Larger Land Units on the Plains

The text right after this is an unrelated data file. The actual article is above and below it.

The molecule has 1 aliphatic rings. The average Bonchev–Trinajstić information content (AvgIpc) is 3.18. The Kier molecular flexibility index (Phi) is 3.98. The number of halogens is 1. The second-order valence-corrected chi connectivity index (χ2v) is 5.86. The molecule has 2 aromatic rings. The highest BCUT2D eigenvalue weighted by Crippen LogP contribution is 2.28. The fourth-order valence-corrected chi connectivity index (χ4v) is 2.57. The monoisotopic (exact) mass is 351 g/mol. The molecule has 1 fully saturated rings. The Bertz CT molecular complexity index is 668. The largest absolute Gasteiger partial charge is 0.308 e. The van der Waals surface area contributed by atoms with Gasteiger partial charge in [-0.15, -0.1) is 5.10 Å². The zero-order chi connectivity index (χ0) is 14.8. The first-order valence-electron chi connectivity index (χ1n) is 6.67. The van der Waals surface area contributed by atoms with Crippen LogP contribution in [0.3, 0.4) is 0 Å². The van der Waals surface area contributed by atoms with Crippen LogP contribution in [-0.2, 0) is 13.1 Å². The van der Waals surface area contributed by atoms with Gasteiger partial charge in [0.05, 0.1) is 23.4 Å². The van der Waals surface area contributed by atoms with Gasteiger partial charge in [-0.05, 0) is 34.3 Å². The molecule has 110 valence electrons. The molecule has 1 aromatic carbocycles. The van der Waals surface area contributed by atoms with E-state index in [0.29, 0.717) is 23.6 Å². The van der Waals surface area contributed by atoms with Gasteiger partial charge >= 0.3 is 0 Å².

“The next step in the enlargement of the land unit came as the frontier passed beyond the prairie region and entered the Plains proper. Here the influence of aridity was added to that of a level and treeless country. For this situation there was evolved a new land unit which had no counterpart in the East. It was a contribution from Latin America, and it came by way of Texas into the Great Plains; it was the cattle ranch. The history of the ranch has been given in another place, where it was made clear that it began as an open range oi free land and, through the use of barbed wire, developed into the modern ranch of the big-pasture country. The point of emphasis now is that the unit of utilization was far larger than anything known in the East, even on the Southern plantations during the slavery period. A ranch may be as small as two thousand acres, but such a ranch is barely within the range of respectability. A real ranch comprises from two to fifty thousand acres. Such extensive landholdings were not uncommon in Mexico, whence the ranch came, but they were rare indeed in the region east of the ninety-eighth meridian. The forces of aridity gave a monopoly of land to those who controlled the scanty supply of water; hence the ranches extended from water front to “divide” by virtue of physical conditions or natural law.”